When teaching ecology classes I frequently apply a method called concept-mapping. In concept-mapping assignments students are asked to connect different concepts on a sheet of paper with labeled arrows, thus outlining the interrelations among these concepts. I noticed that, if you wait long enough, every concept will be connected to every other. In addition to initially drawn solid arrows, over time, there are more and more dashed arrows drawn. Students like to expand the assignment to include dashed arrows that indicate indirect interactions and feedbacks among concepts.
This very much reminds me of food webs. While some arrows e.g. between predator and prey are obvious (quickly drawn) there are a lot of indirect interactions between non-adjacent components in the food web (dashed lines that require a second thought). Such indirect ecological interactions are increasingly recognized as being ubiquitous and ecologically relevant. The question then becomes: What are the evolutionary consequences of indirect trophic interactions?
|Lake Erken’s shoreline and all the other lakes in our survey are near-pristine except for the introduction of the zebra mussel (Photo credit: PE Hirsch).|
In a recent paper we addressed this topic. We asked how indirect effects of one species that cascade through the food web can contribute to the early stages of adaptive divergence. As a model species we used perch which show a clear phenotypic divergence between littoral and pelagic forms. The magnitude of this divergence is dependent on the availability of profitable habitat-specific resources. Feeding on these resources leads to a specialization of perch morphology to resource-acquisition, mainly through phenotypic plasticity. To study how this phenotypic divergence is affected by indirect interactions we compared perch from lakes in Sweden that were either pristine or invaded by the zebra mussels.
Perch do not feed on
zebra mussels. Zebra mussels affect both the benthic and pelagic food base of
lakes by filtering nutrients from the water column and providing a surplus of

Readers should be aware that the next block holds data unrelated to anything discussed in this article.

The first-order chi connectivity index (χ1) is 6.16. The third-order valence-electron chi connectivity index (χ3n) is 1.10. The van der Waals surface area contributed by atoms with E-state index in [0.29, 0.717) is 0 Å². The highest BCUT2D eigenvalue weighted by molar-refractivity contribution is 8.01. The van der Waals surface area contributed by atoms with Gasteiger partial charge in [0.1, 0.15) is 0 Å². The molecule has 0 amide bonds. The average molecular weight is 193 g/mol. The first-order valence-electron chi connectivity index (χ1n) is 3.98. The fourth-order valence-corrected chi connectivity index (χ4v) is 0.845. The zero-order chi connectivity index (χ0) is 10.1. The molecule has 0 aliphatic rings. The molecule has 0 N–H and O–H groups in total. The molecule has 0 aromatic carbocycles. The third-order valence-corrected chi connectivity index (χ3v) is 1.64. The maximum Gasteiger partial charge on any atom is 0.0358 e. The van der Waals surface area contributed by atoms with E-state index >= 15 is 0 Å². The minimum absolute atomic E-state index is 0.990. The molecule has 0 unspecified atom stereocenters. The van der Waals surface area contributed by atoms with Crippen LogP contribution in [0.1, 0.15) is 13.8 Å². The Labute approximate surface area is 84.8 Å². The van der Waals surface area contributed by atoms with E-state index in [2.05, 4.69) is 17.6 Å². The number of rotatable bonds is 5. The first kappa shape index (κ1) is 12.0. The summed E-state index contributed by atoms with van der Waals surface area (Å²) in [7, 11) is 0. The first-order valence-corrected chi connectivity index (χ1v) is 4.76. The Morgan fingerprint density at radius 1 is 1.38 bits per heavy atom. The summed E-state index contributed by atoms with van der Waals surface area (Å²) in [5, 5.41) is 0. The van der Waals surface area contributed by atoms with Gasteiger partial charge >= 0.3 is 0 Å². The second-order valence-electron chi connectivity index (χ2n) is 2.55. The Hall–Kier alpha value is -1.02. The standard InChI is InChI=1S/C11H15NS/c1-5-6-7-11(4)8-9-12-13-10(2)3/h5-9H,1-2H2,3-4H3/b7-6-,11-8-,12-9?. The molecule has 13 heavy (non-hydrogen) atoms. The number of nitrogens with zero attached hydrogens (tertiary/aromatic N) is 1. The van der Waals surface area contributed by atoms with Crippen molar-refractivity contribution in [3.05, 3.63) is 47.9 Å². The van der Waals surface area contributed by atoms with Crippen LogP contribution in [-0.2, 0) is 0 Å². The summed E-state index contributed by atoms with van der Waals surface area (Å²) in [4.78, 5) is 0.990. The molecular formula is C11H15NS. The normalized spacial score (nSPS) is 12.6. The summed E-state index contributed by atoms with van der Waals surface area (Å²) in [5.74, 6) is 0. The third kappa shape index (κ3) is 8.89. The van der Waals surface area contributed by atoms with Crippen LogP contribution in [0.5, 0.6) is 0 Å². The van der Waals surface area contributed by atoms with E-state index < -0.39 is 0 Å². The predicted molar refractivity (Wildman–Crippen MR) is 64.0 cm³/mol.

structure and nutrients on the bottom. Their filtering activity also increases
water clarity. We therefore hypothesized that zebra mussels indirectly increase
the phenotypic divergence between littoral and pelagic perch by increasing the habitat-specific
food resources for perch.
|Zebra mussels are numerous in Lake Erken and in the other studied mussel-lakes (Photo credit: PE Hirsch)|
Indeed we found higher densities of large benthic prey items in the littoral and higher densities of large zooplankton in the pelagic zone of mussel-lakes. Water clarity was also higher in lakes with zebra mussels. Finally, the magnitude of divergence between littoral and pelagic perch was higher in lakes with zebra mussels.
|Phenotypic divergence between pelagic (top individuals) and littoral (individuals below) was higher in lakes with zebra mussels (Photo credit: PE Hirsch)|
The stronger plastic response in perch from lakes with zebra mussels plausibly results from the surplus of energy-rich invertebrates and zooplankton that specialized phenotypes can exploit in mussel-lakes. A higher growth rate in perch allows for a faster modulation of body shape to better fit the feeding mode. Costs of phenotypic plasticity should also be lower when profitable resources are plenty.
|Perch feeding on zebra mussels on the underside of a foot bridge in one of the study lakes (Photo credit: PE Hirsch)|
Here’s the link to our paper:
Hirsch P.E., Eklöv P. and Svanbäck R. Indirect trophic interactions with an invasive species affect phenotypic divergence in a top consumer. Oecologiahttp://link.springer.com/article/10.1007%2Fs00442-013-2611-1